National Museum of the American Indian highlights

By Micheal Rios, Tulalip News

In the heart of Washington D.C. is the world’s largest museum complex, known as the Smithsonian Institution. Among the many museums, libraries and research centers that make up this diverse information paradise is the National Museum of the American Indian (NMAI). 

According to the museum’s website, NMAI cares for one of the world’s most expansive collections of Native artifacts, including culturally significant objects, photographs, treaties, and media covering the entire Western Hemisphere. From its indigenous landscaping to its wide-ranging exhibitions, everything is designed in collaboration with tribes and tribal communities, giving visitors from around the world the sense and spirit of Native America.

“I feel a profound and increasing gratitude to the founders of this museum,” said museum director Kevin Gover (Pawnee). “We are here as a result of the farsighted and tireless efforts of Native culture warriors who demanded that the nation respect and celebrate the contributions that Native people have made to this country and to the world.”

Huichol miniature violin and bow, 2000
Jalisco or Nayarit State, Mexico
Wood, glass beads, beeswax, vegetal fiber and nylon monofilament.


The earliest beads were made from shell, stone, bone, ivory, and seeds. By 1492, Venetian factories were producing glass beads that early explorers and traders carried all over the world. Native people saw brightly colored glass beads as prized possessions and eagerly traded for them. Large “pony beads” are found on Great Plains clothing before the 1850s. The tiniest beads, called “seed beads,” become popular after about 1855.

Beads could be worn as necklaces, stitched to clothing, or woven into strips. They often replaced earlier decorative materials such as porcupine quills or painted designs. Since women learned beadwork from their elders, clothing and other items often matched distinctive traditional tribal styles.

Color preferences, influenced by the symbolic meanings ascribed to certain colors, varied regionally. In the western Arctic, for example, blue beads were thought to have great cultural importance.

Today, beadwork continues to delight us, with both women and men creating traditional clothing and regalia as well as innovations such as beaded neckties, baseball caps, and high-top sneakers. All are worn by both Native people and non-Native admirers of this unique American creation.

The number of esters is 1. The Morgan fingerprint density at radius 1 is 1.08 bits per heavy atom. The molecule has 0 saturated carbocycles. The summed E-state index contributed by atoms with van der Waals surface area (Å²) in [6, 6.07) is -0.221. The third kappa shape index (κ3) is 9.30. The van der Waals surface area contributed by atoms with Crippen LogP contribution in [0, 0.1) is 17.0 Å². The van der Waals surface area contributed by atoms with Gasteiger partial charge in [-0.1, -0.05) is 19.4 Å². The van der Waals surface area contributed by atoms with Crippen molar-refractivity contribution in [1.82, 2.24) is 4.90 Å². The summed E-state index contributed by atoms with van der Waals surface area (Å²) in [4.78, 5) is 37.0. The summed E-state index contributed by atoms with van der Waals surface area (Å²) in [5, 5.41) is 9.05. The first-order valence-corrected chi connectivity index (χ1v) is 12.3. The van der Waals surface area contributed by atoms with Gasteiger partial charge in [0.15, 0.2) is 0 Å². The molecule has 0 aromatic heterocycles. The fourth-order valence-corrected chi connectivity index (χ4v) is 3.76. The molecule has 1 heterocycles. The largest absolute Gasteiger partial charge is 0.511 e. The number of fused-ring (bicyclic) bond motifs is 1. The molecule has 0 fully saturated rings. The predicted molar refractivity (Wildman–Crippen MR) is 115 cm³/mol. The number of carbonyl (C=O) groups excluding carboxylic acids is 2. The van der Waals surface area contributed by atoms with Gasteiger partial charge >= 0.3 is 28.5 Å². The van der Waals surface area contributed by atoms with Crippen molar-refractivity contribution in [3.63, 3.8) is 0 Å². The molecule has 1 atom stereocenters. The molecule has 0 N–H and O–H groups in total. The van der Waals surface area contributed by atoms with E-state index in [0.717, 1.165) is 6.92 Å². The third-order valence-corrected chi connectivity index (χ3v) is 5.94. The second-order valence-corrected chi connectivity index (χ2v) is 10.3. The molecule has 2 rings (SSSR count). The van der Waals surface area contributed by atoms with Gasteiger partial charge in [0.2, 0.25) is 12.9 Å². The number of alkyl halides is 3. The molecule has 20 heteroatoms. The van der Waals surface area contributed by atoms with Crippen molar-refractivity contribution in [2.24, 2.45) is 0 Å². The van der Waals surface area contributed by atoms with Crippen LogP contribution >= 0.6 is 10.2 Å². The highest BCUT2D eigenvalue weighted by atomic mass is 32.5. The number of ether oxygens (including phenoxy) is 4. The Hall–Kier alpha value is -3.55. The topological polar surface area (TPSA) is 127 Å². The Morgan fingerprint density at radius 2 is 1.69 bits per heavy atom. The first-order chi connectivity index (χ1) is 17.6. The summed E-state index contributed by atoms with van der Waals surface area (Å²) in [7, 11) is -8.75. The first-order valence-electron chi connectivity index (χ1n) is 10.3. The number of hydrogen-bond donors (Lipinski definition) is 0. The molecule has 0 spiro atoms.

Cradleboard, 1995-2001
Ardena M. Whiteshield (Cheyenne), 1939-2001
Wood, glass beads, hide, metal tacks and cotton cloth.

Native Glass

In the early 1960s, innovations in glass furnaces brought glass-blowing out of the industrial settings and into individuals studios and workshops, as well as Native art schools. Since then, dozens of Native artists have created works in blown, cast, etched, fused, and electroplated glass, stretching the boundaries of Native Art.

How Raven stole the Sun, 2003
Emil Her Many Horses (Oglala Lakota)
The sun figures prominently in Native American ceremonies, creation stories, and art. This sculpture is based on the Tlingit story, “How Raven stole the Sun.” In the story, Raven releases the sun and the moon from boxes held by a chief. This gives light to the people and created day and night.
Yup’ik Mask, ca. 1905
Wood, feathers, paint and cotton string.
Kuskokwim River, Alaska
Yup’ik people used masks as prayers to ask for what they needed, including good weather and plenty of animals to hunt. This mask was intended to heal someone who was sick.
Allies in War, Partners in Peace, 2004
Edward E. Hlavka (Oneida Nation)
This bronze statue honors the alliance between the Oneida Indian Nation and the United States during the American Revolution. General George Washington stands alongside the Oneida diplomat Oskanondonha and Polly Cooper, an Oneida woman who came to the aid of Washington’s starving troops at Valley Forge in 1777-78.